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MY DEAR SIR Yours of the 29th  is before me. It is, under the peculiar circumstances, most gratifying to me to be thus assured of your confidence and regard. If I know my own heart, its first wish, connected with public affairs is to see you in the position for which your superior qualifications, your eminent public services, and public and private virtues give you claims greater than any other person. I need not say to you, that no one has a higher respect for your character, and that no one places a higher estimate on your friendship. Knowing that I have at all times suffered persecution, because your political adversaries feared that my influence would be exerted for your advancement, the suggestion that those who are recognised as your friends wanted confidence in me, was calculated to wound me, in proportion to the claims which my fidelity, my services and my sacrifices gave me upon them. No one else could so well urge those claims because no one else so well knows on what they rest, as you do. You know that I have never permitted my own private interests or personal preferences to control my sense of public duty. In the case to which you refer in 1840 you know that when I found that Blair and Rives had induced both Lewis and Pickens to become candidates for Speaker, with an understanding that your friends were to vote for them as printers I told you that I would not ask you to aid my Election as printer. I saw then and told you that your young friends in Congress were making a position for themselves in the dominant party at your expense and at the expense of your principles. I have since seen the selfishness of others, and I am frank to say that one of the inducements with me to publish a paper is to counteract that tendency on the part of those who have acted with you, towards being absorbed by the majority. I would now, while your influence is active create an interest which will control for good the future elements of party:
I have always known that you acted then (1840) as you have on all other occasions from a high sense of your duty to the country. I appreciate the influence which the bias of your political associates had upon your own 'judgment, and altho I regretted then and have ever since, your reconciliation with Van Buren, I have abated nothing of my attachment confidence or respect for you, personally and politically.
After writing to you I saw Gen Gadsden, and conversed with him on the subject of the paper, and he suggested that my best plan was to issue a prospectus and call upon the south to aid me. He said that the objection had been made in Charleston that all was quiet until you came, and that their movement had not been responded to in any other place. I wrote by him to Mr Holmes and have not heard from either of them. I confess that it does appear to me that the South are a doomed people, and I am compelled to ask myself, why should I who have so little in common with them take upon myself the advocacy of their interests? I confess to you further that I cannot close my eyes to the fact that this lethargy in the South indicates a state of indifference which, with the fixed opposition to you in influential quarters, greatly discourages me. I can see that to avail ourselves of Gen'l Taylor's position and popularity we may by uniting your friends and his give a direction to the next Presidential Election greatly to strengthen the position of the South, but I am unwilling to take on myself the responsibility of such a-movement. Taylor is a slave holder, and should the V a Election go against them the Whigs will nominate him. This will probably be followed by the nomination of an abolition Candidate. It is our interest to commit the Whigs against Abolition and we should hold a position which will prompt all parties to look to us as controlling the future.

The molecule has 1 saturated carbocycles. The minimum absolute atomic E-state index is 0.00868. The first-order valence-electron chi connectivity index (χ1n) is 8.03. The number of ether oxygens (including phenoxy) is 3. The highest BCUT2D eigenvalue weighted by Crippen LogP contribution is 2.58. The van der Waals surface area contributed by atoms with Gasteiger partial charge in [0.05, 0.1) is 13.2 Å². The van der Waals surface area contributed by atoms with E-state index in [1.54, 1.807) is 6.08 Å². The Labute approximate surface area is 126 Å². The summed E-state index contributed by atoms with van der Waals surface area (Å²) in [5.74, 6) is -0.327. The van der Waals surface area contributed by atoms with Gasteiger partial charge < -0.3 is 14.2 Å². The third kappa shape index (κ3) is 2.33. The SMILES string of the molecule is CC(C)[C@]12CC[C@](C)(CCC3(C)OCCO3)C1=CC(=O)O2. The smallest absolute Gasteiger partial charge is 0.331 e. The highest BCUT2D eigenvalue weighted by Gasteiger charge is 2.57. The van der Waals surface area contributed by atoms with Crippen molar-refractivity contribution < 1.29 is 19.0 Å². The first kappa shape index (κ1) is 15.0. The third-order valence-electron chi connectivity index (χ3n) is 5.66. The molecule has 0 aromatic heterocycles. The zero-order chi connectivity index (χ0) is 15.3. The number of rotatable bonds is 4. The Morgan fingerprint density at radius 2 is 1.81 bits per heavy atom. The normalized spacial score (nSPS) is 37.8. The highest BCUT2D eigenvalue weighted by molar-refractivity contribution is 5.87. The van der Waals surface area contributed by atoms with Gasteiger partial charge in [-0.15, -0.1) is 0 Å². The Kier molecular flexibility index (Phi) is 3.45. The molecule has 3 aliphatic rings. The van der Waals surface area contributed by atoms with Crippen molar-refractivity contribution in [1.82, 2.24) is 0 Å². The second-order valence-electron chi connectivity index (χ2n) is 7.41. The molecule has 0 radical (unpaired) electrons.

It has been suggested that the people should in primary assemblies nominate you and Taylor. If your friends were to do this, the Whigs might nominate Taylor and thus complicate our position. My own view is that as yet we should hold the nomination in reserve, put the questions in issue fully and forcibly before the people, and select our candidate for the South, when public sentiment is more fully developed.
I have closed a satisfactory arrangement for the sale of a part of my mountain property. The parties reside in Phil" and are highly respectable and wealthy. They go to see the property this week and make the pay fc upon the report of their Geologist, which cannot be otherwise than satisfactory. I will then be in funds and can publish a paper on my own account but, before I act in the matter wish to hear from you relative to Gen'l. Taylor's position.
Yours truly DUFF GREEN
- Annual Report of the American Historical Association for the Year 1899, Calhoun Correspondence.